Wireless ad-hoc sensor networks have recently become a very active research subject due to their high potential of providing diverse services to numerous important applications, including remote monitoring and tracking in environmental applications and low maintenance ambient intelligence in everyday life. The effective and efficient realization of such large scale, complex ad-hoc networking environments requires intensive, coordinated technical research and development efforts, especially in power aware, scalable, robust wireless distributed protocols, due to the unusual application requirements and the severe resource constraints of the sensor devices.
On the other hand, a solid foundational background seems necessary for sensor networks to achieve their full potential. It is a challenge for abstract modelling, algorithmic design and analysis to achieve provably efficient, scalable and fault-tolerant realizations of such huge, highly-dynamic, complex, non-conventional networks. Features including the extremely large number of sensor devices in the network, the severe power, computating and memory limitations, their dense, random deployment and frequent failures, pose new interesting abstract modeling, algorithmic design, analysis and implementation challenges.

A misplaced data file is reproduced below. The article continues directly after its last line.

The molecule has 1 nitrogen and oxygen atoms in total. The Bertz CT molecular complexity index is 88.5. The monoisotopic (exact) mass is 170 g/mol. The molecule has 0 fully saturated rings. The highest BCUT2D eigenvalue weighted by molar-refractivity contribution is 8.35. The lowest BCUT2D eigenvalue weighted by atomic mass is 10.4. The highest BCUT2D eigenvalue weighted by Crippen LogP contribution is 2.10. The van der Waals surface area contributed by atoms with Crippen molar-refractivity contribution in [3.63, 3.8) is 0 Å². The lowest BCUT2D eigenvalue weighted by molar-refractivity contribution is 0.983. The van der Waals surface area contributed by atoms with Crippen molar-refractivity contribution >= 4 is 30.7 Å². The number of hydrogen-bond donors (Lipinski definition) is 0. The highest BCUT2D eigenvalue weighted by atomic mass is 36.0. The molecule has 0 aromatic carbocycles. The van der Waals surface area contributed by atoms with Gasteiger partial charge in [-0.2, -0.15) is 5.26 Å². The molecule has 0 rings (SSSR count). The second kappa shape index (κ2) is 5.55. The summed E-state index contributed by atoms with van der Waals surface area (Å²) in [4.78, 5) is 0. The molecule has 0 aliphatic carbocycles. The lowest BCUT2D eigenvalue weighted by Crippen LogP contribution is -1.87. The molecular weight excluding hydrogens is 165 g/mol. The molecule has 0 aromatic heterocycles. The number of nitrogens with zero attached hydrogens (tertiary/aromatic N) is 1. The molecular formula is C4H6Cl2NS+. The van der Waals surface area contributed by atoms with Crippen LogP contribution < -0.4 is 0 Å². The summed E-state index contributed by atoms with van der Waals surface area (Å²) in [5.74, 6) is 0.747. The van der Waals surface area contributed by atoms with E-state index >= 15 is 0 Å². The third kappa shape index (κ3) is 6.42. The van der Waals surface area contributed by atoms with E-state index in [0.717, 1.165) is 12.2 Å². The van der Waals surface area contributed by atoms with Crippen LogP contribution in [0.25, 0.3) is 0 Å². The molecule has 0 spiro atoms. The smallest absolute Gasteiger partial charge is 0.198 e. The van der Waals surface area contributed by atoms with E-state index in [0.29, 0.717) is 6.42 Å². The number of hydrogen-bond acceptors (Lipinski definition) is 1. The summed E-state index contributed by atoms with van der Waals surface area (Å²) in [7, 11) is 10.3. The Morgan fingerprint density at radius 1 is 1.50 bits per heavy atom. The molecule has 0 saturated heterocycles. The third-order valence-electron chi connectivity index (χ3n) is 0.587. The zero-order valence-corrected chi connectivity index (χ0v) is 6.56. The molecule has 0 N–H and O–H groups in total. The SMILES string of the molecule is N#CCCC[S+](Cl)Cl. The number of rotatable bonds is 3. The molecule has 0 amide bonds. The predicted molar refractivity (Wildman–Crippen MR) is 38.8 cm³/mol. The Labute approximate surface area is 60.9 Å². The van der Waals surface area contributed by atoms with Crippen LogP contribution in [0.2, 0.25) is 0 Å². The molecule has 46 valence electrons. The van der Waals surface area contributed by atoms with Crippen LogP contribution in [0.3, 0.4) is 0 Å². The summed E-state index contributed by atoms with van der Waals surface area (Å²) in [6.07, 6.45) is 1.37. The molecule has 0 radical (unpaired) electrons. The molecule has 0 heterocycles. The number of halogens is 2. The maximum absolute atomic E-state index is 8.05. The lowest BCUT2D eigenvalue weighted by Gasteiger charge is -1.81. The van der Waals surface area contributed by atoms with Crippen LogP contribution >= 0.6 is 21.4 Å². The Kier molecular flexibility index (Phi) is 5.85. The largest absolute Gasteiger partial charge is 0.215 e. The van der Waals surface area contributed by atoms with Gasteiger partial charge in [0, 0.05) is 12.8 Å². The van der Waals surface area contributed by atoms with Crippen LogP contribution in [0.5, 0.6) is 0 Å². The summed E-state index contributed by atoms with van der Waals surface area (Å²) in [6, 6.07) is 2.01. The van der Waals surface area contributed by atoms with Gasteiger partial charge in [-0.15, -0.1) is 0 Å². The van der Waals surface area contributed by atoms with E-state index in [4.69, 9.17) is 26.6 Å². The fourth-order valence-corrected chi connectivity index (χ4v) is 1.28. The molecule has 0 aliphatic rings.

The ALGOSENSORS event series aims at reinforcing the foundational and algorithmic aspects of the wireless sensor networks research. In particular, ALGOSENSORS focuses on abstract models, complexity-theoretic results and lower-bounds as well as the design and analysis of algorithms for wireless sensor networks.
Starting from the 2010 event, ALGOSENSORS broadens its thematic scope, keeping its focus on sensor networks, but also including other related types of ad hoc wireless networks, such as mobile networks, radio networks and distributed systems of robots.
Original papers are solicited from all those areas where the interplay between complexity and communication takes place. In particular from: distributed computing, high-speed networks, interconnection networks, mobile computing, optical computing, parallel computing, sensor networks, wireless networks, and related areas.